Alliances, Rivalry, and Firm Performance in Enterprise Systems Software Markets: A Social Network Approach
Ramnath K. Chellappa, Nilesh Saraf
Information systems research
E nterprise systems software (ESS) is a multibillion dollar industry that produces systems components to support a variety of business functions for a widerange of vertical industry segments. Even if it forms the core of an organization's information systems (IS) infrastructure, there is little prior IS research on the competitive dynamics in this industry. Whereas economic modeling has generally provided the methodological framework for studying standards-driven industries, our research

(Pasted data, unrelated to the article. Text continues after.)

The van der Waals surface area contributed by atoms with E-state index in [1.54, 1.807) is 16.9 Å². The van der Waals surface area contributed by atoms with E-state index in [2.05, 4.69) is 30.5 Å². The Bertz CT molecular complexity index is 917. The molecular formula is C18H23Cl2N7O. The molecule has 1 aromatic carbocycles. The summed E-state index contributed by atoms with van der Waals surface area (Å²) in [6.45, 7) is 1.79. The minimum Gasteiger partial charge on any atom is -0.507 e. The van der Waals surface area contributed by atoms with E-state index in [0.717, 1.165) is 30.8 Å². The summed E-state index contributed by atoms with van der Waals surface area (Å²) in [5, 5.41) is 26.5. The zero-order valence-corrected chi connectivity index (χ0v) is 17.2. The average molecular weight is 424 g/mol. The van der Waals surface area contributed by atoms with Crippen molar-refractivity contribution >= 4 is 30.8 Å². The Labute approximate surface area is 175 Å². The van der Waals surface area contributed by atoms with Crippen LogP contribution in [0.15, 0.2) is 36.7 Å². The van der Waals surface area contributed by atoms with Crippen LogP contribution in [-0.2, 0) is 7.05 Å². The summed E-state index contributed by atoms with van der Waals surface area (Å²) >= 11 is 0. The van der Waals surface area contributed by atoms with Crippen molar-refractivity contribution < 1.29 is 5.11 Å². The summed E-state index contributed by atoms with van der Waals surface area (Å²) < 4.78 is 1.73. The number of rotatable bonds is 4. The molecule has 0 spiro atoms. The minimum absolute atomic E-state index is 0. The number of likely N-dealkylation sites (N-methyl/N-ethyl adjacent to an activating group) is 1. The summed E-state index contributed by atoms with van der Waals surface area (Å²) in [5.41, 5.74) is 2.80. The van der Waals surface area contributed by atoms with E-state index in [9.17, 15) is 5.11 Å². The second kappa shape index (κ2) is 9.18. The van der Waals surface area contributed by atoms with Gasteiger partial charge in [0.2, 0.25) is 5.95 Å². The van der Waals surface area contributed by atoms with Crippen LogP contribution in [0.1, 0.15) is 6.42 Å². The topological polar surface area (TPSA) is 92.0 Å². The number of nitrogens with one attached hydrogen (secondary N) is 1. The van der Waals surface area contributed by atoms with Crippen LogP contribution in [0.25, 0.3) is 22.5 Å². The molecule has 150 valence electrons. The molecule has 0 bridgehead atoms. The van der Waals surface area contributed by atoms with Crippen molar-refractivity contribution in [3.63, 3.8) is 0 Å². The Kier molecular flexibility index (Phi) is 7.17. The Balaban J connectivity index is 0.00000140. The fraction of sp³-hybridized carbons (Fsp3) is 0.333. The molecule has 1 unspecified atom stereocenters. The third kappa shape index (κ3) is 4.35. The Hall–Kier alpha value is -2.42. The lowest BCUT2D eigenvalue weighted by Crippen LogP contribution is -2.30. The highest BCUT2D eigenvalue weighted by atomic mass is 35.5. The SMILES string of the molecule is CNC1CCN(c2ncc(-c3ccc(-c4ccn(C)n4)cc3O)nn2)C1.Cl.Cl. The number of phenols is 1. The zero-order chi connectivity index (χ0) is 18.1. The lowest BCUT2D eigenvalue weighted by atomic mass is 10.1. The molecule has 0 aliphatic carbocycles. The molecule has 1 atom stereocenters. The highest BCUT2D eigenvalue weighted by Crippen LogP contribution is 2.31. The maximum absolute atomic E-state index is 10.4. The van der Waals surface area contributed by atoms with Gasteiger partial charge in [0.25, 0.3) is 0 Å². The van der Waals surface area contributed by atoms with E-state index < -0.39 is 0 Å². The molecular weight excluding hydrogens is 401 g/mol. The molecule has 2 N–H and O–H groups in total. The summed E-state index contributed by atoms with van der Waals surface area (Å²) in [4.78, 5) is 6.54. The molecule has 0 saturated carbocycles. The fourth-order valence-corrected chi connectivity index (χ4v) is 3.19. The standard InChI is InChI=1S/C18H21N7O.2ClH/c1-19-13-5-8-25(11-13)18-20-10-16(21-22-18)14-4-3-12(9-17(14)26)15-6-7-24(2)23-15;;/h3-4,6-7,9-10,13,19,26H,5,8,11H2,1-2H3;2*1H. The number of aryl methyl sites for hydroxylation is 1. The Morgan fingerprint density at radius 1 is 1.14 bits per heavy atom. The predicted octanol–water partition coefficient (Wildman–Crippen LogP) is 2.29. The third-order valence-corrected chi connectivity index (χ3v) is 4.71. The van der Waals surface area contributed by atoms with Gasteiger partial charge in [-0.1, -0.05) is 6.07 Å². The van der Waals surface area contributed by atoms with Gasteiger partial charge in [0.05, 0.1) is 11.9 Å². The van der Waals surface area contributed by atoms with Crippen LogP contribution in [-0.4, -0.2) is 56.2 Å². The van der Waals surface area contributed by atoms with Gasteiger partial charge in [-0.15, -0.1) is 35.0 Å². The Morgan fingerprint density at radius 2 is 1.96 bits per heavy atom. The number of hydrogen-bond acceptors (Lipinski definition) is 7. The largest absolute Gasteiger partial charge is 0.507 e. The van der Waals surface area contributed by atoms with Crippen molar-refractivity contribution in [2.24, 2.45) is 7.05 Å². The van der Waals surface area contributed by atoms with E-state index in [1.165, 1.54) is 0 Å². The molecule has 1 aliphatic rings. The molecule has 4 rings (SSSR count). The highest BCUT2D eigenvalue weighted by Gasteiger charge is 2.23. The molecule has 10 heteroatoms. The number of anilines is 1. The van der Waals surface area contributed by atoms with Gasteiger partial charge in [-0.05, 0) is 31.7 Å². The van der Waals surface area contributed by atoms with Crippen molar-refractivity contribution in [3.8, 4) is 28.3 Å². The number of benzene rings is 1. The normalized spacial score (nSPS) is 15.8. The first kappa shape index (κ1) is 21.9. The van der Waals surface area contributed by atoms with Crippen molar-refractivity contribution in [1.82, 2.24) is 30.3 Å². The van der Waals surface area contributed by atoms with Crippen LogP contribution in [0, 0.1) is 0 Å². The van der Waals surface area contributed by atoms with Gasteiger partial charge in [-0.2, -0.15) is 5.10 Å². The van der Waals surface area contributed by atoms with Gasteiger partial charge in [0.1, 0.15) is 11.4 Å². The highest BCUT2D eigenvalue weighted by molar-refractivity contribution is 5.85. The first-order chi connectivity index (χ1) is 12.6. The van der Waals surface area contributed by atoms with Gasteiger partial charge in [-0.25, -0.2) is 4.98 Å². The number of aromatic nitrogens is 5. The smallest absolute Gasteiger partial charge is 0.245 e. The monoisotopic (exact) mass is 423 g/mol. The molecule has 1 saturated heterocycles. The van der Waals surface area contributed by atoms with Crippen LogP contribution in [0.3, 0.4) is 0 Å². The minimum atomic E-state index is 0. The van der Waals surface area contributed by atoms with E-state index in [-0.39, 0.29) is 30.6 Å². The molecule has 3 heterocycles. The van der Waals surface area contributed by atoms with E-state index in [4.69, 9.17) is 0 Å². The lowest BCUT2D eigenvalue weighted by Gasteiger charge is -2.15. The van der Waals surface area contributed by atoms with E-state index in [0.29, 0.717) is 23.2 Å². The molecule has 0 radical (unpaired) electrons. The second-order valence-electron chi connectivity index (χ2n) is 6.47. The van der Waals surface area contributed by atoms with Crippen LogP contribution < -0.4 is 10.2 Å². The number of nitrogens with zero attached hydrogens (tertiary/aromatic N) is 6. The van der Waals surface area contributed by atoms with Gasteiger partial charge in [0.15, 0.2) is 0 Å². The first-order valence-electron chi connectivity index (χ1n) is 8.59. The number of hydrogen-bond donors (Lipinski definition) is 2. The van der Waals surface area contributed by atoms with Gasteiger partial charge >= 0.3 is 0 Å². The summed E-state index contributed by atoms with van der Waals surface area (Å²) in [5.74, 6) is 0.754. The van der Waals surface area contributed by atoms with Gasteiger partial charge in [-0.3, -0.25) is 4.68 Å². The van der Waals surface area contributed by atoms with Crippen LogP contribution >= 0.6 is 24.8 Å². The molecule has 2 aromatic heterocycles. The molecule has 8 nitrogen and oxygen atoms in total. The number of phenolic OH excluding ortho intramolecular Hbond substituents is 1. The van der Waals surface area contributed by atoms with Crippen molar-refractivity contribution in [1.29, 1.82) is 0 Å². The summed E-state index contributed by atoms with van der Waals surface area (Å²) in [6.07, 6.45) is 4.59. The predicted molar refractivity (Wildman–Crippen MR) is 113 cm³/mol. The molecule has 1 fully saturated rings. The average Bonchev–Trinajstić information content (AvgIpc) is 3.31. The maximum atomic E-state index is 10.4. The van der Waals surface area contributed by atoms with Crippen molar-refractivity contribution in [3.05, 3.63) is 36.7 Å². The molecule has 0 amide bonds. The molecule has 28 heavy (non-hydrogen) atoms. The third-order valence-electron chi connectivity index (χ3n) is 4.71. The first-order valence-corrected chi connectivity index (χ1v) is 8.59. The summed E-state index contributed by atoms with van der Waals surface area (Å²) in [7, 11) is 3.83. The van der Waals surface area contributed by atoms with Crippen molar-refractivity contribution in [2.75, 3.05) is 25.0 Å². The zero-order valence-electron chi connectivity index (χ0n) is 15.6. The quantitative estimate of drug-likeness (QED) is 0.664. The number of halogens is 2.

... social network methods to empirically examine ESS firm competition. Although component compatibility is critical to organizational end users, there is an absence of industry-wide ESS standards and compatibility is ensured through interfirm alliances. First, our research observes that this alliance network does not conform to the equilibrium structures predicted by economics of network evolution supporting the view that it is difficult to identify dominant standards and leaders in this industry. This state of flux combined with the multifirm multicomponent nature of the industry limits the direct applicability of extant analytical models. Instead, we propose that the relative structural position acquired by a firm in its alliance network is a reasonable proxy for its standards dominance and is an indicator of its performance. In lieu of structural measures developed mainly for interpersonal networks, we develop a measure of relative firm prominence specifically for the business software network where benefits of alliances may accrue through indirect connections even if attenuated. Panel data analyses of ESS firms that account for over 95% of the industry revenues, show that our measure provides a superior model fit to extant social network measures. Two interesting counterintuitive findings emerge from our research. First, unlike other software industries compatibility considerations can trump rivalry concerns. We employ quadratic assignment procedure to show that firms freely form alliances even with their rivals. Second, we find that smaller firms enjoy a greater value from acquiring a higher structural position as compared to larger firms.